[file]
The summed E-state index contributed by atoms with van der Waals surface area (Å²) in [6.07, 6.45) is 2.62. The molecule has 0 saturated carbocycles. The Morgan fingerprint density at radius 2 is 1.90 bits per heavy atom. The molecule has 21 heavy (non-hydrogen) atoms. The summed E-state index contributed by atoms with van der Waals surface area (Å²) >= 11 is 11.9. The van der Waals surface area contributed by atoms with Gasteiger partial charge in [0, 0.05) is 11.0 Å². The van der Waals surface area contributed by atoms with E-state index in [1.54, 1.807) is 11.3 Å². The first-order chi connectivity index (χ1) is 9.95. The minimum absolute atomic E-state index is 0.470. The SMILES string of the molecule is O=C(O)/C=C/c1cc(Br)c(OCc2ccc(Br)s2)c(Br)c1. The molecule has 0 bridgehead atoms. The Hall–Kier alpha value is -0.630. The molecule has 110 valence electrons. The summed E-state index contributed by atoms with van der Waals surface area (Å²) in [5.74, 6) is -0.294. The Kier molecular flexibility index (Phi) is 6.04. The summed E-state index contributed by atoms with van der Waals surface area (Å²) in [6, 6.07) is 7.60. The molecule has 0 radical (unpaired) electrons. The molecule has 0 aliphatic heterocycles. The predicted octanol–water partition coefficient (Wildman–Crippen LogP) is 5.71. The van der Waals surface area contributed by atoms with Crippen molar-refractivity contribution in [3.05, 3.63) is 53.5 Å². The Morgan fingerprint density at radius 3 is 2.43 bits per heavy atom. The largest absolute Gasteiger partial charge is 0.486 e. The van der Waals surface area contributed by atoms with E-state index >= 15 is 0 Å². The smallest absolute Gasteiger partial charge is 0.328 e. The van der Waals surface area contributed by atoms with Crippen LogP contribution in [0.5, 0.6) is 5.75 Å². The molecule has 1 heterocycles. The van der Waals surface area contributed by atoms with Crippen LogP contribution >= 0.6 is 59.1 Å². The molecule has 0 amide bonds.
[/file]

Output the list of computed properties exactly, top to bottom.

The summed E-state index contributed by atoms with van der Waals surface area (Å²) in [6.07, 6.45) is 2.62. The molecule has 0 saturated carbocycles. The Morgan fingerprint density at radius 2 is 1.90 bits per heavy atom. The molecule has 21 heavy (non-hydrogen) atoms. The summed E-state index contributed by atoms with van der Waals surface area (Å²) >= 11 is 11.9. The van der Waals surface area contributed by atoms with Gasteiger partial charge in [0, 0.05) is 11.0 Å². The van der Waals surface area contributed by atoms with E-state index in [1.54, 1.807) is 11.3 Å². The first-order chi connectivity index (χ1) is 9.95. The minimum absolute atomic E-state index is 0.470. The SMILES string of the molecule is O=C(O)/C=C/c1cc(Br)c(OCc2ccc(Br)s2)c(Br)c1. The molecule has 0 bridgehead atoms. The Hall–Kier alpha value is -0.630. The molecule has 110 valence electrons. The summed E-state index contributed by atoms with van der Waals surface area (Å²) in [5.74, 6) is -0.294. The Kier molecular flexibility index (Phi) is 6.04. The summed E-state index contributed by atoms with van der Waals surface area (Å²) in [6, 6.07) is 7.60. The molecule has 0 radical (unpaired) electrons. The molecule has 0 aliphatic heterocycles. The predicted octanol–water partition coefficient (Wildman–Crippen LogP) is 5.71. The van der Waals surface area contributed by atoms with Crippen molar-refractivity contribution in [3.05, 3.63) is 53.5 Å². The Morgan fingerprint density at radius 3 is 2.43 bits per heavy atom. The largest absolute Gasteiger partial charge is 0.486 e. The van der Waals surface area contributed by atoms with E-state index >= 15 is 0 Å². The smallest absolute Gasteiger partial charge is 0.328 e. The van der Waals surface area contributed by atoms with Crippen LogP contribution in [0.5, 0.6) is 5.75 Å². The molecule has 1 heterocycles. The van der Waals surface area contributed by atoms with Crippen LogP contribution >= 0.6 is 59.1 Å². The molecule has 0 amide bonds.